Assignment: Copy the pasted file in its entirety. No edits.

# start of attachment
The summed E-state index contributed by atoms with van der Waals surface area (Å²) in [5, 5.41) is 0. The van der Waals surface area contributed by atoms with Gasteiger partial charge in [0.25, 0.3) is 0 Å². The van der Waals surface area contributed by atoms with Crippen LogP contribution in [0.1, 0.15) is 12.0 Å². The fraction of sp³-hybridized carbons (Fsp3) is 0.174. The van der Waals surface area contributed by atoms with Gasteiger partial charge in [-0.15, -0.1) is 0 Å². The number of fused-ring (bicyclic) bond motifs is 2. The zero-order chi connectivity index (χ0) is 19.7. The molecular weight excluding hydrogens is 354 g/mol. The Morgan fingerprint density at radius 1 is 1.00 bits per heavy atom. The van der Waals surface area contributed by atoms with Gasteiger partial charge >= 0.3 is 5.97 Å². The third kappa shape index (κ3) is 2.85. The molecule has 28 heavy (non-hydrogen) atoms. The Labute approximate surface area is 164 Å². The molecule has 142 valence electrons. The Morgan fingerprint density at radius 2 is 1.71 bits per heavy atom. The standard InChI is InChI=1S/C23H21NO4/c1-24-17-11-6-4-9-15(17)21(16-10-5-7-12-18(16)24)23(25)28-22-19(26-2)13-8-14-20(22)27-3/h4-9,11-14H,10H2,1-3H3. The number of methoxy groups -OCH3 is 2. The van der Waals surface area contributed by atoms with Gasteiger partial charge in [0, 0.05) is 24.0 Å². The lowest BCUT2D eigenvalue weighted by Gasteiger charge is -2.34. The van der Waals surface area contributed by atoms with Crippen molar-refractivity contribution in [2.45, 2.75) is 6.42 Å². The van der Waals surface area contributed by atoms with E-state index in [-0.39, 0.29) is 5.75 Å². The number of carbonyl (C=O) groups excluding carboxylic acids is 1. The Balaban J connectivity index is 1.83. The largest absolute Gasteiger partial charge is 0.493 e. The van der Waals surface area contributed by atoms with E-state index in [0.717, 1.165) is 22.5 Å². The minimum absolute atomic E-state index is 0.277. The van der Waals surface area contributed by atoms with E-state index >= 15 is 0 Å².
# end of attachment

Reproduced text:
The summed E-state index contributed by atoms with van der Waals surface area (Å²) in [5, 5.41) is 0. The van der Waals surface area contributed by atoms with Gasteiger partial charge in [0.25, 0.3) is 0 Å². The van der Waals surface area contributed by atoms with Crippen LogP contribution in [0.1, 0.15) is 12.0 Å². The fraction of sp³-hybridized carbons (Fsp3) is 0.174. The van der Waals surface area contributed by atoms with Gasteiger partial charge in [-0.15, -0.1) is 0 Å². The number of fused-ring (bicyclic) bond motifs is 2. The zero-order chi connectivity index (χ0) is 19.7. The molecular weight excluding hydrogens is 354 g/mol. The Morgan fingerprint density at radius 1 is 1.00 bits per heavy atom. The van der Waals surface area contributed by atoms with Gasteiger partial charge >= 0.3 is 5.97 Å². The third kappa shape index (κ3) is 2.85. The molecule has 28 heavy (non-hydrogen) atoms. The Labute approximate surface area is 164 Å². The molecule has 142 valence electrons. The Morgan fingerprint density at radius 2 is 1.71 bits per heavy atom. The standard InChI is InChI=1S/C23H21NO4/c1-24-17-11-6-4-9-15(17)21(16-10-5-7-12-18(16)24)23(25)28-22-19(26-2)13-8-14-20(22)27-3/h4-9,11-14H,10H2,1-3H3. The number of methoxy groups -OCH3 is 2. The van der Waals surface area contributed by atoms with Gasteiger partial charge in [0, 0.05) is 24.0 Å². The lowest BCUT2D eigenvalue weighted by Gasteiger charge is -2.34. The van der Waals surface area contributed by atoms with Crippen molar-refractivity contribution in [2.45, 2.75) is 6.42 Å². The van der Waals surface area contributed by atoms with E-state index in [-0.39, 0.29) is 5.75 Å². The number of carbonyl (C=O) groups excluding carboxylic acids is 1. The Balaban J connectivity index is 1.83. The largest absolute Gasteiger partial charge is 0.493 e. The van der Waals surface area contributed by atoms with E-state index in [0.717, 1.165) is 22.5 Å². The minimum absolute atomic E-state index is 0.277. The van der Waals surface area contributed by atoms with E-state index >= 15 is 0 Å².